Monday, March 18, 2013

lazy crepe cake

From the first time I saw the recipe for gateau de crepes on Smitten Kitchen I knew this was something I needed to make. A good crepe is hard not to adore, whether it's filled with scrambled eggs and cheese for breakfast, hit with just a touch of lemon juice and sugar as a desert, spread thinly with nutella, crepes Suzette, filled with lovely fruits or cinnamon and ice cream. There is just no way to go wrong with a crepe.

Since I have made crepes before I must admit I was somewhat surprised by just how dangerous this cake recipe turned out to be. You see, once I made the lazy crepe cake I just could not be done with it. I forgot how excited Bunny gets for crepes, I forgot how enjoyable the process is, even if it is a little long, I forgot how darn versatile these things are.

Most of all I forgot how making crepes transports me back to childhood. It's a funny story, because no one ever taught me to make crepes as a child. These brought to mind though the "Hungarian Pancakes" my grandmother used to bring over, crepelike pancakes rolled up and filled with jam or cinnamon sugar.

Since making the crepe cake, I have been inundated with a need to remake this. One day I intend to make more cakes: the proper one with custard filling, one filled with sauted apples (because that's my favourite pancake topping) and the idea of layering with a rich chocolate mousse is also appealing. I've also since made another, oh, two or three batches of crepes to be eaten different ways.

The crepes batter I use has been adapted only slightly from the one in the original recipe, as I didn't feel it needed to be as sweet or as eggy. Crepe batter is wonderfully resilient and seems to take well to changes. The filling itself? Well that's why I call this a lazy crepe cake.

Lazy Crepe Cake
adapted just slightly from Smitten Kitchen's gateau de crepe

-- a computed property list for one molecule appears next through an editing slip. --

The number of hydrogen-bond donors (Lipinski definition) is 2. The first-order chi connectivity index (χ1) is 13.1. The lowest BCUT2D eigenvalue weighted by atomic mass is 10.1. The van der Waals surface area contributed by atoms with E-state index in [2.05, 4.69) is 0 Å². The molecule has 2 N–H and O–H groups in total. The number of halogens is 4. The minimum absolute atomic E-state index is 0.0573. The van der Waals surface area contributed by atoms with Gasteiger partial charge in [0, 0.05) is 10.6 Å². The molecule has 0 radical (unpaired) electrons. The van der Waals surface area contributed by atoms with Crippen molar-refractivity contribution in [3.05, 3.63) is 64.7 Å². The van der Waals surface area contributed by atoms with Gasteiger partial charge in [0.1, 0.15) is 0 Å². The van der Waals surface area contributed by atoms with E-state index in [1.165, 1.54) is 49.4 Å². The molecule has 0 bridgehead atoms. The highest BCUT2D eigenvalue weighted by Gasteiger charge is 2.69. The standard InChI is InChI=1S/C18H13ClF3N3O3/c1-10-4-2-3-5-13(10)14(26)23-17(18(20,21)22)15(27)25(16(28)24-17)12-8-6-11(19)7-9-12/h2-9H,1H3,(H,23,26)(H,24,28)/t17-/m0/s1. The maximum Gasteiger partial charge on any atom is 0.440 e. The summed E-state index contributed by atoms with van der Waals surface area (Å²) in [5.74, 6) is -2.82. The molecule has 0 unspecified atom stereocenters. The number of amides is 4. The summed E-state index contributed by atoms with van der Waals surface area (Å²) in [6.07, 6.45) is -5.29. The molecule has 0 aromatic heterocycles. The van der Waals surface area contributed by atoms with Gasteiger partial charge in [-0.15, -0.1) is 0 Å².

for the crepe batter:
  • 3 tablespoons butter
  • 3 cups milk
  • 5 eggs
  • 1 1/2 cups flour
  • 4 tablespoons sugar
  • Pinch salt
for the filling:
  • 3 cups whipping cream
  • 2 tsps vanilla extract
  • 5 tbsp sugar
  1. Start by making your crepe batter. Do this early in the day, as the batter needs to rest at least an hour although overnight is good too.
    1. Melt your butter. Use the microwave: remember, this is the lazy crepe cake. Browned butter would not go amiss, but again, not so lazy.
    2. Mix your flour, sugar and salt thoroughly in a medium to large bowl. Add the eggs and beat until a thick paste emerges. This can be done by wooden spoon, electric mixer (or even a KitchenAid or food processor). I found the wooden spoon gave me quickest cleanup and that was the type of lazy I liked.
    3. Add your milk and melted butter and mix until you have a thin batter.
    4. Set aside.
  2. Bring a nonstick pan to medium heat. Spray lightly with cooking spray (I find this works better than oil, myself).
  3. Pour small amounts of crepe batter, approximately 1/4-1/3 cup at a time, into the pan. Swirl the pan around so that the batter spreads to cover the surface. Cook until the edges begin to lift and the underside of the crepe is lightly browned, about two minutes.
  4. Flip your crepe. If it's your first time I promise the easiest way to do this is with your fingers. The crepe won't be stuck to the pan at all, and if you gently grasp the edges of the crepe you can just turn it over.
  5. Let the other side cook about 15-30 seconds. Remove from pan and stack to the side on a plate. The crepes won't stick, so don't worry.
  6. Continue this process until you have a pile of crepes.
  7. Make your whipped cream. Mix the sugar and vanilla into your whipping cream and, well whip. For me the easiest cleanup route was using my handheld mixer, but again you can use a larger mixer.
  8. Layer your cake.
    1. Put a crepe on the bottom.
    2. Generously spread whipped cream over this layer, at least 1/4 to a 1/2 inch this.
    3. Lay down another crepe, repeat. Keep going until you run out of either crepes or whipped cream.
  9. If you want, you can do something fancy to the top, like brulee it, or pour on caramel sauce or chocolate syrup but let's be honest? The lazy way, with nothing at all on top is perfectly delicious.


  1. This sounds scrumptious. I haven't made crêpes for a very long time.

    1. If you have the time to flip some crepes this is so worth doing. And then it looks and tastes about fifty times more impressive than the effort you put into it, which is always a plus.